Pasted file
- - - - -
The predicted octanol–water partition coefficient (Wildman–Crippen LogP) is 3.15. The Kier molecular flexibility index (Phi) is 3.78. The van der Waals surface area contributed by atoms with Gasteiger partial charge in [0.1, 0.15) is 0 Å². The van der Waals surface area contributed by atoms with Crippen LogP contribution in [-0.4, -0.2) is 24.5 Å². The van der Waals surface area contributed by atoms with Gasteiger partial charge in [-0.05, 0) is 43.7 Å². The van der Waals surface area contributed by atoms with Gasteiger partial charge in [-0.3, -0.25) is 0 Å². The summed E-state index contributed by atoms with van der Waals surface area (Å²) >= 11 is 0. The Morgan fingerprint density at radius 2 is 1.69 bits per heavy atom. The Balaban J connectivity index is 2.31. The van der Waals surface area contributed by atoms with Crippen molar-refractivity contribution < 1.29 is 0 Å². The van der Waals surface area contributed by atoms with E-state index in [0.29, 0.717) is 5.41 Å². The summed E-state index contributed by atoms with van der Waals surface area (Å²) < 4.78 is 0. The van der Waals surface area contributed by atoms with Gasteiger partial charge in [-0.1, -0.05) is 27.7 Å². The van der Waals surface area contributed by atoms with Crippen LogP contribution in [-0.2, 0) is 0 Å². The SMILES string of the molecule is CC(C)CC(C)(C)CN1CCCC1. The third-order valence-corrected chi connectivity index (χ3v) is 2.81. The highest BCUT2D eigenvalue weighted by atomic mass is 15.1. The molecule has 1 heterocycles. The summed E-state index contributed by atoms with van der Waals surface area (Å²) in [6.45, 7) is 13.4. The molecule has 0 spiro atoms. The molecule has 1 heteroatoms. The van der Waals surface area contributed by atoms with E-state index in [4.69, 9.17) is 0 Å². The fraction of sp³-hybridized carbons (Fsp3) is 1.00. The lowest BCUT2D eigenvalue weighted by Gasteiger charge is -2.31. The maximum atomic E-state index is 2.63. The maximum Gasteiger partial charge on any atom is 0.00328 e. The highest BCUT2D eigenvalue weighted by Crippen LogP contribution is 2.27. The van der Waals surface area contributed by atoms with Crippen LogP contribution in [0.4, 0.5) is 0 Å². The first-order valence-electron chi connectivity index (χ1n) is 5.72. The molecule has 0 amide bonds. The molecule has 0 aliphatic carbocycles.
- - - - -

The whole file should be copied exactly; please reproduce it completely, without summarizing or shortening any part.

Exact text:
The predicted octanol–water partition coefficient (Wildman–Crippen LogP) is 3.15. The Kier molecular flexibility index (Phi) is 3.78. The van der Waals surface area contributed by atoms with Gasteiger partial charge in [0.1, 0.15) is 0 Å². The van der Waals surface area contributed by atoms with Crippen LogP contribution in [-0.4, -0.2) is 24.5 Å². The van der Waals surface area contributed by atoms with Gasteiger partial charge in [-0.05, 0) is 43.7 Å². The van der Waals surface area contributed by atoms with Gasteiger partial charge in [-0.3, -0.25) is 0 Å². The summed E-state index contributed by atoms with van der Waals surface area (Å²) >= 11 is 0. The Morgan fingerprint density at radius 2 is 1.69 bits per heavy atom. The Balaban J connectivity index is 2.31. The van der Waals surface area contributed by atoms with Crippen molar-refractivity contribution < 1.29 is 0 Å². The van der Waals surface area contributed by atoms with E-state index in [0.29, 0.717) is 5.41 Å². The summed E-state index contributed by atoms with van der Waals surface area (Å²) < 4.78 is 0. The van der Waals surface area contributed by atoms with Gasteiger partial charge in [-0.1, -0.05) is 27.7 Å². The van der Waals surface area contributed by atoms with Crippen LogP contribution in [-0.2, 0) is 0 Å². The SMILES string of the molecule is CC(C)CC(C)(C)CN1CCCC1. The third-order valence-corrected chi connectivity index (χ3v) is 2.81. The highest BCUT2D eigenvalue weighted by atomic mass is 15.1. The molecule has 1 heterocycles. The summed E-state index contributed by atoms with van der Waals surface area (Å²) in [6.45, 7) is 13.4. The molecule has 0 spiro atoms. The molecule has 1 heteroatoms. The van der Waals surface area contributed by atoms with E-state index in [4.69, 9.17) is 0 Å². The fraction of sp³-hybridized carbons (Fsp3) is 1.00. The lowest BCUT2D eigenvalue weighted by Gasteiger charge is -2.31. The maximum atomic E-state index is 2.63. The maximum Gasteiger partial charge on any atom is 0.00328 e. The highest BCUT2D eigenvalue weighted by Crippen LogP contribution is 2.27. The van der Waals surface area contributed by atoms with Crippen LogP contribution in [0.4, 0.5) is 0 Å². The first-order valence-electron chi connectivity index (χ1n) is 5.72. The molecule has 0 amide bonds. The molecule has 0 aliphatic carbocycles.